I left Canmore with its towering monoliths seeming ordinary, almost inconsequential compared to the stunning jags that allowed me to see their icy points the last few lovely days in the Canadian Rockies. The steep-walled canyon containing touristy Canmore widened as I pedaled away, coasted and pushed gently by wind, downstream toward the lowland. Rock-bare peaks of the past became forested up to their summits. Then grass intruded below them, pushing dense trees to the tops of hills. Finally, the trees lost dominance everywhere, replaced by rolling grassland. Rocks and glacial morraines of the Rockies became grassy pasture, fenced for livestock. Elk, moose and bighorn sheep stepped aside for domesticated cattle and horses.
As I descended, the air warmed. Off came my yellow Gortex outer jacket, my windproof hood, and knitted head bogan. With higher sun and lower elevation, off came the leg-warming tights and finger-thawing glove liners. Finally even the gloves. All these things I had worn every day, all day, since Jasper.
I stopped in Exshaw for breakfast. I felt happy to be away from tourism and in an almost-town—gas pumps, store, café—all run by a family, food prepared by the owner—twice the food for half the Canmore price. The school bus came while I ate, and the owners’ boy ran out, ran back to deposit his bicycle helmet, ran out again to the bus.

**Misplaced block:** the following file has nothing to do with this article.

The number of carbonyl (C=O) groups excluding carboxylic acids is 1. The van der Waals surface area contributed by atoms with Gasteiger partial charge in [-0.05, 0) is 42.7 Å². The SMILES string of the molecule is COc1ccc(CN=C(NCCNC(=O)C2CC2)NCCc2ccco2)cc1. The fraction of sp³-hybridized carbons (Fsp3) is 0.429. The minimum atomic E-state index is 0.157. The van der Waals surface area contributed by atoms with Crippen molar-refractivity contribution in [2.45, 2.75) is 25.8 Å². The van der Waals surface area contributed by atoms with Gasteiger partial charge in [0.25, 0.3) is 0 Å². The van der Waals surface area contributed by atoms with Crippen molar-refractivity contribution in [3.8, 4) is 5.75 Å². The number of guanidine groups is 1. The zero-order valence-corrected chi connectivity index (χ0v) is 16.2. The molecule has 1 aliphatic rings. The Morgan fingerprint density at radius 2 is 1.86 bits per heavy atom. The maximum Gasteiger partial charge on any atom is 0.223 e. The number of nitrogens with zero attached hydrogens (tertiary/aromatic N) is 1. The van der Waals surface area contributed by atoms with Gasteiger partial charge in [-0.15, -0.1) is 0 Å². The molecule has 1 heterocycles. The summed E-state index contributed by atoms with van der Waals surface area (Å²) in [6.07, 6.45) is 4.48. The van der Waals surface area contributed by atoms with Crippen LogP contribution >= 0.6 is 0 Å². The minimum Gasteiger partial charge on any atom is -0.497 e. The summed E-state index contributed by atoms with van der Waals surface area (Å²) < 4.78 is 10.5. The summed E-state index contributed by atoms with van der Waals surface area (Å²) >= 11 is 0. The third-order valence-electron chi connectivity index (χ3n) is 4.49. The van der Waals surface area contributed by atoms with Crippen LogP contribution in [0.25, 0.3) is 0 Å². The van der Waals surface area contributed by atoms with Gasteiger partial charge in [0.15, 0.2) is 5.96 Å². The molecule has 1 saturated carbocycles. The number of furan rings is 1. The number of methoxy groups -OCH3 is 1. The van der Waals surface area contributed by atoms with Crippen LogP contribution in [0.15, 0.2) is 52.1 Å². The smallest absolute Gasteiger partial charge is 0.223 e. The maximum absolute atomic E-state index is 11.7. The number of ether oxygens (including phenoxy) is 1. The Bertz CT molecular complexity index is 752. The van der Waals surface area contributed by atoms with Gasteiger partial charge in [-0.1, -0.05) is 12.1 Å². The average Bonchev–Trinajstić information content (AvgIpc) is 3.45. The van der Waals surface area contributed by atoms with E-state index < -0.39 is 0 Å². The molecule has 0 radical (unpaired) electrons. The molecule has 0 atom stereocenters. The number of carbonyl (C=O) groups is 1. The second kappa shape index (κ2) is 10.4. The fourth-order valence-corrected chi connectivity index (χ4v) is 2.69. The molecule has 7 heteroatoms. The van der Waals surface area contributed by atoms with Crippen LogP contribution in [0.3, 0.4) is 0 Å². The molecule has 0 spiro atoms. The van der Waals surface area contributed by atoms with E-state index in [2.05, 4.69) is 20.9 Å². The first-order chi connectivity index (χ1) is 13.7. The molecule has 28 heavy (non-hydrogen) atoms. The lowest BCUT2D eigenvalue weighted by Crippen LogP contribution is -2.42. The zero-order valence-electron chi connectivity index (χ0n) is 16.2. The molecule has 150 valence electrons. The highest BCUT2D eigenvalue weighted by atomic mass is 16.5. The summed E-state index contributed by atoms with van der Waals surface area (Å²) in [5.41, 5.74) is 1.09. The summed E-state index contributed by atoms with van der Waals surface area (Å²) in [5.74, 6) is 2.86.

A wide meandering river washes rocks and sand out of the mountains; and, alongside it, a warm nomad. Out onto the piedmont it deposits us on friendly lowland. Here in Cochrane, I will sleep upstairs, over the bar in the 1904 Rockview Hotel, where the bathroom is down the hall. I think the prairie, when it comes tomorrow will be nice.
Sharon Hawley has finished her bicycle trip in Canada for this summer. She hopes to complete the adventure in another year. Please follow her winter adventure at http://sharonswinter.blogspot.com/
- ▼ June (13)